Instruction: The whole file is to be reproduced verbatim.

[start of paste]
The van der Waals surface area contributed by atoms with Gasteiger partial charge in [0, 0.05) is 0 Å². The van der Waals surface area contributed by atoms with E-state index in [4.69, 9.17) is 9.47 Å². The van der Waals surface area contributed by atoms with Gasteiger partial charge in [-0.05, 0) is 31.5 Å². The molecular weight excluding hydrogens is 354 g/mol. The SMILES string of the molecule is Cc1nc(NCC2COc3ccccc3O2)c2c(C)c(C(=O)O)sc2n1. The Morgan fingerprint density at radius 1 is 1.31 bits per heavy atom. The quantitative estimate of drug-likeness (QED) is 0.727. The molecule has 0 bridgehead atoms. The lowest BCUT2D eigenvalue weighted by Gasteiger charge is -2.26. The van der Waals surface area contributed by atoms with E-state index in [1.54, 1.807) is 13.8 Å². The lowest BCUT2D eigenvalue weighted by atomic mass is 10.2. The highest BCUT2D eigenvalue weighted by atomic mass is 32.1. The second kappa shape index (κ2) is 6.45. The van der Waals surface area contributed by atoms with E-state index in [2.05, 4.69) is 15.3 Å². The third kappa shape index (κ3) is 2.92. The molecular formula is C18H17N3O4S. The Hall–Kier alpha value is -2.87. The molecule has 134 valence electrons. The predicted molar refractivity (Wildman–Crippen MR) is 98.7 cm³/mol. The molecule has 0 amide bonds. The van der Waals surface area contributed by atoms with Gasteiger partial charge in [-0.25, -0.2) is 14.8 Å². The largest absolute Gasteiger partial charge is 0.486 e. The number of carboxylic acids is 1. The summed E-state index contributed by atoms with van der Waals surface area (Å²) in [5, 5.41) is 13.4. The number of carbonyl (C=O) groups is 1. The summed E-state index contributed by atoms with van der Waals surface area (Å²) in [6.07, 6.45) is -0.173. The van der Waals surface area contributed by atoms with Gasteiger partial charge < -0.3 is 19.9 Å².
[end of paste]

The van der Waals surface area contributed by atoms with Gasteiger partial charge in [0, 0.05) is 0 Å². The van der Waals surface area contributed by atoms with E-state index in [4.69, 9.17) is 9.47 Å². The van der Waals surface area contributed by atoms with Gasteiger partial charge in [-0.05, 0) is 31.5 Å². The molecular weight excluding hydrogens is 354 g/mol. The SMILES string of the molecule is Cc1nc(NCC2COc3ccccc3O2)c2c(C)c(C(=O)O)sc2n1. The Morgan fingerprint density at radius 1 is 1.31 bits per heavy atom. The quantitative estimate of drug-likeness (QED) is 0.727. The molecule has 0 bridgehead atoms. The lowest BCUT2D eigenvalue weighted by Gasteiger charge is -2.26. The van der Waals surface area contributed by atoms with E-state index in [1.54, 1.807) is 13.8 Å². The lowest BCUT2D eigenvalue weighted by atomic mass is 10.2. The highest BCUT2D eigenvalue weighted by atomic mass is 32.1. The second kappa shape index (κ2) is 6.45. The van der Waals surface area contributed by atoms with E-state index in [2.05, 4.69) is 15.3 Å². The third kappa shape index (κ3) is 2.92. The molecular formula is C18H17N3O4S. The Hall–Kier alpha value is -2.87. The molecule has 134 valence electrons. The predicted molar refractivity (Wildman–Crippen MR) is 98.7 cm³/mol. The molecule has 0 amide bonds. The van der Waals surface area contributed by atoms with Gasteiger partial charge in [-0.25, -0.2) is 14.8 Å². The largest absolute Gasteiger partial charge is 0.486 e. The number of carboxylic acids is 1. The summed E-state index contributed by atoms with van der Waals surface area (Å²) in [5, 5.41) is 13.4. The number of carbonyl (C=O) groups is 1. The summed E-state index contributed by atoms with van der Waals surface area (Å²) in [6.07, 6.45) is -0.173. The van der Waals surface area contributed by atoms with Gasteiger partial charge < -0.3 is 19.9 Å².